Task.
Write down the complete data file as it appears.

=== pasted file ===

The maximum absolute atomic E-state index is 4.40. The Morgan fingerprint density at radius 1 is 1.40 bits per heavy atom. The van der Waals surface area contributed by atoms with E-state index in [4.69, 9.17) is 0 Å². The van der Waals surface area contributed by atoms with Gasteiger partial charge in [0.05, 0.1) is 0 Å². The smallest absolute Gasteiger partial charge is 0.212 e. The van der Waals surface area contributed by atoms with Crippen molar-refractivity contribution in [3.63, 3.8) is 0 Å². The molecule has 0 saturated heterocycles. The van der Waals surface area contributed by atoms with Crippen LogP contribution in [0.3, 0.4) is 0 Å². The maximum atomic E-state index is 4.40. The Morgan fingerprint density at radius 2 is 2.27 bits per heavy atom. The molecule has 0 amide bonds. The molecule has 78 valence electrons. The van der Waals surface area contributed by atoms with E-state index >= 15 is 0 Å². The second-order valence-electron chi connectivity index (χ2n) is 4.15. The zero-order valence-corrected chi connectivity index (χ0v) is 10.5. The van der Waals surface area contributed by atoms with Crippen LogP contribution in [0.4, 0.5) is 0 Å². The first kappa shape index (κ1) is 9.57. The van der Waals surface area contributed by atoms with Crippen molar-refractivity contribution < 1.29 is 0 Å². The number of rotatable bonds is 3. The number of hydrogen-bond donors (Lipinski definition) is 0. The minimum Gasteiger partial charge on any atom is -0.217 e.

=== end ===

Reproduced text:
The maximum absolute atomic E-state index is 4.40. The Morgan fingerprint density at radius 1 is 1.40 bits per heavy atom. The van der Waals surface area contributed by atoms with E-state index in [4.69, 9.17) is 0 Å². The van der Waals surface area contributed by atoms with Gasteiger partial charge in [0.05, 0.1) is 0 Å². The smallest absolute Gasteiger partial charge is 0.212 e. The van der Waals surface area contributed by atoms with Crippen molar-refractivity contribution in [3.63, 3.8) is 0 Å². The molecule has 0 saturated heterocycles. The van der Waals surface area contributed by atoms with Crippen LogP contribution in [0.3, 0.4) is 0 Å². The maximum atomic E-state index is 4.40. The Morgan fingerprint density at radius 2 is 2.27 bits per heavy atom. The molecule has 0 amide bonds. The molecule has 78 valence electrons. The van der Waals surface area contributed by atoms with E-state index >= 15 is 0 Å². The second-order valence-electron chi connectivity index (χ2n) is 4.15. The zero-order valence-corrected chi connectivity index (χ0v) is 10.5. The van der Waals surface area contributed by atoms with Crippen LogP contribution in [0.4, 0.5) is 0 Å². The first kappa shape index (κ1) is 9.57. The van der Waals surface area contributed by atoms with Crippen molar-refractivity contribution < 1.29 is 0 Å². The number of rotatable bonds is 3. The number of hydrogen-bond donors (Lipinski definition) is 0. The minimum Gasteiger partial charge on any atom is -0.217 e.